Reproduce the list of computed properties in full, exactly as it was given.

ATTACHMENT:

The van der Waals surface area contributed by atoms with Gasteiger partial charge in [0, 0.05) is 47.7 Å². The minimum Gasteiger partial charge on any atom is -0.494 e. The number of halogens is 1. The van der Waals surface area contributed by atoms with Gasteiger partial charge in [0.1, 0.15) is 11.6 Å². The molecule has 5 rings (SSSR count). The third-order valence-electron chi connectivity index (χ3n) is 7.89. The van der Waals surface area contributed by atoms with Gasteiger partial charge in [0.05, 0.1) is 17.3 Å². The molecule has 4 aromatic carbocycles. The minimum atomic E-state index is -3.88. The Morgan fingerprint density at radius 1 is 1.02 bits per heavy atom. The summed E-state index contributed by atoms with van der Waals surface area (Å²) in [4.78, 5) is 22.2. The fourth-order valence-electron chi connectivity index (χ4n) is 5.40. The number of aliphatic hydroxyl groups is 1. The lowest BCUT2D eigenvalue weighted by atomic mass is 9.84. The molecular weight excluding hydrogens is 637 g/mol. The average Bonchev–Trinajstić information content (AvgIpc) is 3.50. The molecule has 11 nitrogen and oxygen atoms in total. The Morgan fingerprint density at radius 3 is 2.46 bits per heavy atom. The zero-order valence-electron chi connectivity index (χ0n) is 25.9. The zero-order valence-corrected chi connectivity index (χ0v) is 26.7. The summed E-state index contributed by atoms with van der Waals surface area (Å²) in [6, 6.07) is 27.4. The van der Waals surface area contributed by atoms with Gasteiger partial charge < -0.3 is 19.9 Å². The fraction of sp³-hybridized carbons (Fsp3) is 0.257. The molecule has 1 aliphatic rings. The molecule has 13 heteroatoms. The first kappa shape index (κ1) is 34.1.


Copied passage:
The van der Waals surface area contributed by atoms with Gasteiger partial charge in [0, 0.05) is 47.7 Å². The minimum Gasteiger partial charge on any atom is -0.494 e. The number of halogens is 1. The van der Waals surface area contributed by atoms with Gasteiger partial charge in [0.1, 0.15) is 11.6 Å². The molecule has 5 rings (SSSR count). The third-order valence-electron chi connectivity index (χ3n) is 7.89. The van der Waals surface area contributed by atoms with Gasteiger partial charge in [0.05, 0.1) is 17.3 Å². The molecule has 4 aromatic carbocycles. The minimum atomic E-state index is -3.88. The Morgan fingerprint density at radius 1 is 1.02 bits per heavy atom. The summed E-state index contributed by atoms with van der Waals surface area (Å²) in [4.78, 5) is 22.2. The fourth-order valence-electron chi connectivity index (χ4n) is 5.40. The number of aliphatic hydroxyl groups is 1. The lowest BCUT2D eigenvalue weighted by atomic mass is 9.84. The molecular weight excluding hydrogens is 637 g/mol. The average Bonchev–Trinajstić information content (AvgIpc) is 3.50. The molecule has 11 nitrogen and oxygen atoms in total. The Morgan fingerprint density at radius 3 is 2.46 bits per heavy atom. The zero-order valence-electron chi connectivity index (χ0n) is 25.9. The zero-order valence-corrected chi connectivity index (χ0v) is 26.7. The summed E-state index contributed by atoms with van der Waals surface area (Å²) in [6, 6.07) is 27.4. The van der Waals surface area contributed by atoms with Gasteiger partial charge < -0.3 is 19.9 Å². The fraction of sp³-hybridized carbons (Fsp3) is 0.257. The molecule has 1 aliphatic rings. The molecule has 13 heteroatoms. The first kappa shape index (κ1) is 34.1.